http://commons.wikimedia.org/wiki/File:Daniel_Lambert.jpg

aletude
n. corpulency

gundygut
n. a voracious eater

“Imprisoned in every fat man a thin one is wildly signalling to be let out.” — Cyril Connolly, The Unquiet Grave, 1944

“Outside every fat man there was an even fatter man trying to close in.” — Kingsley Amis, One Fat Englishman, 1963

Homeownership

Plumber is icumen in;
Bludie big tu-du.
Bloweth lampe, and showeth dampe,
And dripth the wud thru.
Bludie hel, boo-hoo!

Thawth drain, and runneth bath;
Saw sawth, and scruth scru;
Bull-kuk squirteth, leakë spurteth;
Wurry springeth up anew,
Boo-hoo, boo-hoo.

Tom Pugh, Tom Pugh, well plumbës thu, Tom Pugh;
Better job I naver nu.
Therefore will I cease boo-hoo,
Woorie not, but cry pooh-pooh,
Murie sing pooh-pooh, pooh-pooh,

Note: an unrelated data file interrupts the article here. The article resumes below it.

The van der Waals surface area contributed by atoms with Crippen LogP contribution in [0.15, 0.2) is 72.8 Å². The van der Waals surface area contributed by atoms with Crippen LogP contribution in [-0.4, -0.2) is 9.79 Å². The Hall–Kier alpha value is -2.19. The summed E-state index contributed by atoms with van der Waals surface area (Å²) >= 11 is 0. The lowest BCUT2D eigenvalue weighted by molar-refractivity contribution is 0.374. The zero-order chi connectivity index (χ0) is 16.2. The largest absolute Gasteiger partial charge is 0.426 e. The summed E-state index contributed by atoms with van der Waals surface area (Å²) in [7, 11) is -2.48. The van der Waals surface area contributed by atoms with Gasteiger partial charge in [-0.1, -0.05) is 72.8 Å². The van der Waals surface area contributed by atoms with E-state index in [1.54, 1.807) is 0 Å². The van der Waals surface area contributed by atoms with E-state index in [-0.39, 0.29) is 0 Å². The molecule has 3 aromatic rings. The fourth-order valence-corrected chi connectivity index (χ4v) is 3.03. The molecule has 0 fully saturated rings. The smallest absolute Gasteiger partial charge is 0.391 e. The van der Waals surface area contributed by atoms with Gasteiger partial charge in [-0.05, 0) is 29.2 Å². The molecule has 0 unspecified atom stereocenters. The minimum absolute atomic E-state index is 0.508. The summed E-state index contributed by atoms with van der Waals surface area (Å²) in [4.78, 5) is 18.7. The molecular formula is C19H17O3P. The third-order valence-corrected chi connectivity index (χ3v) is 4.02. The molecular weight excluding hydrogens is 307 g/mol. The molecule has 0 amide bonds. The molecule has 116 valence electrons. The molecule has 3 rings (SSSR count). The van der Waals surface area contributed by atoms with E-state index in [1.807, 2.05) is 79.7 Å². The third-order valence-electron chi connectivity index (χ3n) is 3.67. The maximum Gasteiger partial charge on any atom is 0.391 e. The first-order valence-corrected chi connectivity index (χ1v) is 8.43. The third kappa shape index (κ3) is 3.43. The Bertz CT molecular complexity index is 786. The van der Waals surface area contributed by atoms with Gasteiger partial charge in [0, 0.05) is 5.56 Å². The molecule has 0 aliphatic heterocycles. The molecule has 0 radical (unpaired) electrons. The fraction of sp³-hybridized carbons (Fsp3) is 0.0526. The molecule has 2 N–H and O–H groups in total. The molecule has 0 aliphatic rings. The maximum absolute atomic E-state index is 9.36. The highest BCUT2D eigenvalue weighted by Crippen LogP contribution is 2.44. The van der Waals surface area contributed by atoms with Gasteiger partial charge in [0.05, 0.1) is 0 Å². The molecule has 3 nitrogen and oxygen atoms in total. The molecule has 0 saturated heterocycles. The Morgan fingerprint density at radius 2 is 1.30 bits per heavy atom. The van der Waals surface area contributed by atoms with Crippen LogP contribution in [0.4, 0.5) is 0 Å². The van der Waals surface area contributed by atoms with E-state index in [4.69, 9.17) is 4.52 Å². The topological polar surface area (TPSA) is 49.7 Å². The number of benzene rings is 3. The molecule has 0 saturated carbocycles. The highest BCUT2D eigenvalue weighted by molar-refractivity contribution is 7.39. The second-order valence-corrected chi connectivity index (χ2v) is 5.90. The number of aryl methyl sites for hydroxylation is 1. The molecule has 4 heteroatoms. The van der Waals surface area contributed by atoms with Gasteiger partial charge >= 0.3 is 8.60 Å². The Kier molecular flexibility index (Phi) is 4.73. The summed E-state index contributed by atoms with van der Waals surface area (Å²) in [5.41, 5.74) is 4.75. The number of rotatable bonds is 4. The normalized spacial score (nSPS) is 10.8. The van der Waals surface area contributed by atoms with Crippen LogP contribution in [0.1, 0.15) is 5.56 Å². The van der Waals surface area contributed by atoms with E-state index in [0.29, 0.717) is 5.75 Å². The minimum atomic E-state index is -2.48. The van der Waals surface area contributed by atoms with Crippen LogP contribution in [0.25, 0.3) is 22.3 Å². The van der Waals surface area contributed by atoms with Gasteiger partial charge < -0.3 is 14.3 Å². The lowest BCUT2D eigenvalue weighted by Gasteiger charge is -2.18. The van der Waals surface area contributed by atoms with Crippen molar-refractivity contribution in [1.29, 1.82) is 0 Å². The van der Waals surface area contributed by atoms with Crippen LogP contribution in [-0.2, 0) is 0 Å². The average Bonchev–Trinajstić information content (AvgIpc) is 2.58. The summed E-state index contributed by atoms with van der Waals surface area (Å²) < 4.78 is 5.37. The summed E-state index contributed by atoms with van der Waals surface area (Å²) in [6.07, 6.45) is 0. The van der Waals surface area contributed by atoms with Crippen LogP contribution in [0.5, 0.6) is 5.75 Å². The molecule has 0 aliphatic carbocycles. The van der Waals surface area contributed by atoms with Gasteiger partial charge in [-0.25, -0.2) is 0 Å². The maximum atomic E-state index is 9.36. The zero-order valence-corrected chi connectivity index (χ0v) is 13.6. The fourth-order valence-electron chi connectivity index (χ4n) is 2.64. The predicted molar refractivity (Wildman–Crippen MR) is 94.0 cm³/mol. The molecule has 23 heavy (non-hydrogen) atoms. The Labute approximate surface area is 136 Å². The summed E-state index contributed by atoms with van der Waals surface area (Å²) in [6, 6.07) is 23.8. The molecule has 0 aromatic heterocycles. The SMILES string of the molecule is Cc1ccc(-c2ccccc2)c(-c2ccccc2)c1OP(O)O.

Pooh-pooh!

– A.Y. Campbell

(Whack)

http://commons.wikimedia.org/wiki/File:Young_Bertie.jpg

In 1877, five-year-old Bertrand Russell asked his Aunt Agatha, “Aunty, do limpets think?”

She said, “I don’t know.”

He said, “Then you must learn.”

Born Free

http://www.google.com/patents/US1926420

Someday archaeologists will unearth this 1933 patent abstract by Rennie Renfro and use it to judge our entire civilization:

In the sport of greyhound racing, that is enjoyed by dog fanciers and racing enthusiasts, there has been recently introduced, the use of monkey riders, who serve in the capacity of jockeys. Because of the aptitude and imitative tendencies of simians, when they are positioned on the backs of their fleet charges, they imitate the actions of regular jockeys. The employment of the monkey jockey adds considerable zest and enjoyment to the sport. However, as in horse racing, there is always present the danger of the rider being accidentally thrown, and unless some means is provided for safely securing the riders, there is ever present the hazard of the rider being dislodged, with consequent injury.